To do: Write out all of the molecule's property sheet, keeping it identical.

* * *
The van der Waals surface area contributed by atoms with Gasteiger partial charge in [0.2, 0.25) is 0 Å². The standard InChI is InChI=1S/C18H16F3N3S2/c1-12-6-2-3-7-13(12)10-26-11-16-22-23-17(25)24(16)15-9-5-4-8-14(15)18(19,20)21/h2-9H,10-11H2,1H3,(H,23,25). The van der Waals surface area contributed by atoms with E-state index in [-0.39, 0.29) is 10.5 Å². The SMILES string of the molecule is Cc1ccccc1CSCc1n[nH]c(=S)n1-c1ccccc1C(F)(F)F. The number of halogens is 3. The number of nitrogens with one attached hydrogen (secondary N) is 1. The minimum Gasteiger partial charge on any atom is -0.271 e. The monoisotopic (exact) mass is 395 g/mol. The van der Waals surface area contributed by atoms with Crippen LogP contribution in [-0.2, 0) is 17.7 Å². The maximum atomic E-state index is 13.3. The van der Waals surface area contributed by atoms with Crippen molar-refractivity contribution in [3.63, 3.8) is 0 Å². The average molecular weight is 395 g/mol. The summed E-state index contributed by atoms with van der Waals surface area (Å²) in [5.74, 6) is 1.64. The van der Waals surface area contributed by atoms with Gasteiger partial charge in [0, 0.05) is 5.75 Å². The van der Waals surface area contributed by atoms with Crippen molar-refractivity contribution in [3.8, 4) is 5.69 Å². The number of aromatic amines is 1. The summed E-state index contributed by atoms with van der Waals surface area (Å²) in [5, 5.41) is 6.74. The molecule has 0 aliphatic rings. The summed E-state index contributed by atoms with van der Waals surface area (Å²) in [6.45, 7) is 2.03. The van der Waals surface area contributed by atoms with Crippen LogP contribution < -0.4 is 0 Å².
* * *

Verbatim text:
The van der Waals surface area contributed by atoms with Gasteiger partial charge in [0.2, 0.25) is 0 Å². The standard InChI is InChI=1S/C18H16F3N3S2/c1-12-6-2-3-7-13(12)10-26-11-16-22-23-17(25)24(16)15-9-5-4-8-14(15)18(19,20)21/h2-9H,10-11H2,1H3,(H,23,25). The van der Waals surface area contributed by atoms with E-state index in [-0.39, 0.29) is 10.5 Å². The SMILES string of the molecule is Cc1ccccc1CSCc1n[nH]c(=S)n1-c1ccccc1C(F)(F)F. The number of halogens is 3. The number of nitrogens with one attached hydrogen (secondary N) is 1. The minimum Gasteiger partial charge on any atom is -0.271 e. The monoisotopic (exact) mass is 395 g/mol. The van der Waals surface area contributed by atoms with Crippen LogP contribution in [-0.2, 0) is 17.7 Å². The maximum atomic E-state index is 13.3. The van der Waals surface area contributed by atoms with Crippen molar-refractivity contribution in [3.63, 3.8) is 0 Å². The average molecular weight is 395 g/mol. The summed E-state index contributed by atoms with van der Waals surface area (Å²) in [5.74, 6) is 1.64. The van der Waals surface area contributed by atoms with Gasteiger partial charge in [0, 0.05) is 5.75 Å². The van der Waals surface area contributed by atoms with Crippen molar-refractivity contribution in [3.8, 4) is 5.69 Å². The number of aromatic amines is 1. The summed E-state index contributed by atoms with van der Waals surface area (Å²) in [5, 5.41) is 6.74. The molecule has 0 aliphatic rings. The summed E-state index contributed by atoms with van der Waals surface area (Å²) in [6.45, 7) is 2.03. The van der Waals surface area contributed by atoms with Crippen LogP contribution < -0.4 is 0 Å².